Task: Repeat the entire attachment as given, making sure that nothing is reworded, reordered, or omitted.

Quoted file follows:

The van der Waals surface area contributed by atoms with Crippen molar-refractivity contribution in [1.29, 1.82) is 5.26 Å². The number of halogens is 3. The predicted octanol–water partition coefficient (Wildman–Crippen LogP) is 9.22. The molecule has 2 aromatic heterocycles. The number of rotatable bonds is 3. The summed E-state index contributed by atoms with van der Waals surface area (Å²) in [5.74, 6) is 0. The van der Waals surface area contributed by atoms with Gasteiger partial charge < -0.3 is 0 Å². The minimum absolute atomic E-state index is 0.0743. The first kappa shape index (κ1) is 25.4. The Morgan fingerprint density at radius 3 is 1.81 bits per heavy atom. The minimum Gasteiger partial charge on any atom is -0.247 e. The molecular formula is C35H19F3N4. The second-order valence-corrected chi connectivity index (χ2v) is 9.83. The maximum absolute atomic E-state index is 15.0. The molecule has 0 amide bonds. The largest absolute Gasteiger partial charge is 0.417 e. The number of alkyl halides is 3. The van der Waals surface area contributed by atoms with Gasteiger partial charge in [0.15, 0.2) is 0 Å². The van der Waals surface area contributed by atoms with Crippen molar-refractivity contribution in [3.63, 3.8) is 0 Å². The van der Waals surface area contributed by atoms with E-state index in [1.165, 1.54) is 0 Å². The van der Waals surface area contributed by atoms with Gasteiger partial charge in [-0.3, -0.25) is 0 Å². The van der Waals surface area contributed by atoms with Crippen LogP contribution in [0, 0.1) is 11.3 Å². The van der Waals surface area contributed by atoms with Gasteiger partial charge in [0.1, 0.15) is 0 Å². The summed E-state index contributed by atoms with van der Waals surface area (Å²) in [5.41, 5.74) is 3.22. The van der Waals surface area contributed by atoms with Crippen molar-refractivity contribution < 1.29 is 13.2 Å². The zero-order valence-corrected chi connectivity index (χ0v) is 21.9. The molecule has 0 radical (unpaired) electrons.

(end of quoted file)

The van der Waals surface area contributed by atoms with Crippen molar-refractivity contribution in [1.29, 1.82) is 5.26 Å². The number of halogens is 3. The predicted octanol–water partition coefficient (Wildman–Crippen LogP) is 9.22. The molecule has 2 aromatic heterocycles. The number of rotatable bonds is 3. The summed E-state index contributed by atoms with van der Waals surface area (Å²) in [5.74, 6) is 0. The van der Waals surface area contributed by atoms with Gasteiger partial charge < -0.3 is 0 Å². The minimum absolute atomic E-state index is 0.0743. The first kappa shape index (κ1) is 25.4. The Morgan fingerprint density at radius 3 is 1.81 bits per heavy atom. The minimum Gasteiger partial charge on any atom is -0.247 e. The molecular formula is C35H19F3N4. The second-order valence-corrected chi connectivity index (χ2v) is 9.83. The maximum absolute atomic E-state index is 15.0. The molecule has 0 amide bonds. The largest absolute Gasteiger partial charge is 0.417 e. The number of alkyl halides is 3. The van der Waals surface area contributed by atoms with Gasteiger partial charge in [0.15, 0.2) is 0 Å². The van der Waals surface area contributed by atoms with Crippen molar-refractivity contribution in [3.63, 3.8) is 0 Å². The van der Waals surface area contributed by atoms with E-state index in [1.165, 1.54) is 0 Å². The van der Waals surface area contributed by atoms with Gasteiger partial charge in [-0.3, -0.25) is 0 Å². The van der Waals surface area contributed by atoms with Crippen LogP contribution in [0, 0.1) is 11.3 Å². The van der Waals surface area contributed by atoms with Gasteiger partial charge in [0.1, 0.15) is 0 Å². The summed E-state index contributed by atoms with van der Waals surface area (Å²) in [5.41, 5.74) is 3.22. The van der Waals surface area contributed by atoms with Crippen molar-refractivity contribution < 1.29 is 13.2 Å². The zero-order valence-corrected chi connectivity index (χ0v) is 21.9. The molecule has 0 radical (unpaired) electrons.